The River Liffey cuts right through the heart of Dublin. The folks who live on the northern side are generally seen as the poorer cousins of the more well-to-do locals of the southern part. For visitors, there are plenty of attractions on both sides of the river, and a few that are right along it. The following sights will go along the river from west to east.
Phoenix Park is an enormous park that is the largest enclosed park in Europe at 1760 acres. It was groomed into a park in 1671, but was opened to the public by Lord Chesterfield in 1747. The park includes an incredible variety of attractions, including the Dublin Zoo, the President’s residence (Aras an Uachtarain), the Ashtown Castle, a police museum, grounds for the sports of cricket, hurling and polo, and much more. There are red deer in the park that are tame. Landmarks include the Corinthian-style Phoenix Column, the Wellington Monument obelisk, the Magazine Fort, and the Papal Cross. Supposedly the park is unsafe at night, as one can imagine a huge urban park may be.
Just a bit east of Heuston Station is the beautiful James Joyce Bridge, designed by the great Spanish architect-engineer Santiago Calatrava and finished in June 2003. The curving, tilting modern bridge contrasts with the quaint and colorful older bridges that span over the river.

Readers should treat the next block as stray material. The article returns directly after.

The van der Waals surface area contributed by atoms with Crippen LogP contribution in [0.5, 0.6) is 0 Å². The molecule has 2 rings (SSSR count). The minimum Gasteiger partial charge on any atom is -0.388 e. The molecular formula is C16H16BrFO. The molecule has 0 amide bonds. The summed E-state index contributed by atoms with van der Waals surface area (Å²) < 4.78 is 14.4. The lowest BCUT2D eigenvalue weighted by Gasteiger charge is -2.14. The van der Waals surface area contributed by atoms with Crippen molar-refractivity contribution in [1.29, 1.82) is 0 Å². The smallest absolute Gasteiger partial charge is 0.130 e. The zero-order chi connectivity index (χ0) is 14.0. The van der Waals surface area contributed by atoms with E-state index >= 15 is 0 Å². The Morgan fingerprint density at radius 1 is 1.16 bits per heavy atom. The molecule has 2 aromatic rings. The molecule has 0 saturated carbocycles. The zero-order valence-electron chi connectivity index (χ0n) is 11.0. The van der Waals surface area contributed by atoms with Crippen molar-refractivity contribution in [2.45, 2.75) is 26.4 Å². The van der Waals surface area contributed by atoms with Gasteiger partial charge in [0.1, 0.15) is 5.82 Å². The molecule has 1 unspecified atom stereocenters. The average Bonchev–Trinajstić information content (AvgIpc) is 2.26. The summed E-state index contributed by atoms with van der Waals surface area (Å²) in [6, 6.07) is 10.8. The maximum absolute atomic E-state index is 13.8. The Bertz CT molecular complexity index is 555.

The Four Courts building was designed by James Gandon, one of Dublin’s most prolific architects. Supposedly Gandon bypassed the opportunity to be the state architect of St. Petersburg in order to be an established architect in Dublin. The building was started in 1785 and was finally completed in 1802. It was damaged by shelling and fire in 1922, and was rehabbed in 1932. The central block is fronted by Corinthian columns and is flanked by neoclassical wings. The whole ensemble is capped by its prominent copper-topped rotunda drum. The original Four Courts (Exchequer, Common Pleas, Chancery, King’s Bench) surround this central rotunda.
The popular Temple Bar area along the south bank of the river is linked to the northern side by the Grattan Bridge (1875), two footbridges (Millennium Bridge of 1999, and the Liffey or Ha’penny Bridge of 1816), and the O’Connell Bridge (1880). The Liffey Boardwalk lines the north bank of the river in this area.
The Custom House was also designed by James Gandon and is generally regarded as his finest architectural design. It was constructed from 1781 to 1791. The building was gutted by a major fire in 1921, and its last major renovation was completed in 1988. It enjoys perhaps the most dramatic setting along the river, with a symmetrical neoclassical facade. The frieze features carved figures that represent the rivers of Ireland. Gandon’s grandest gesture is the tall Venetian-style copper dome that is capped by a statue of Hope. The Visitor Centre features historical displays on the building and other buildings by Gandon.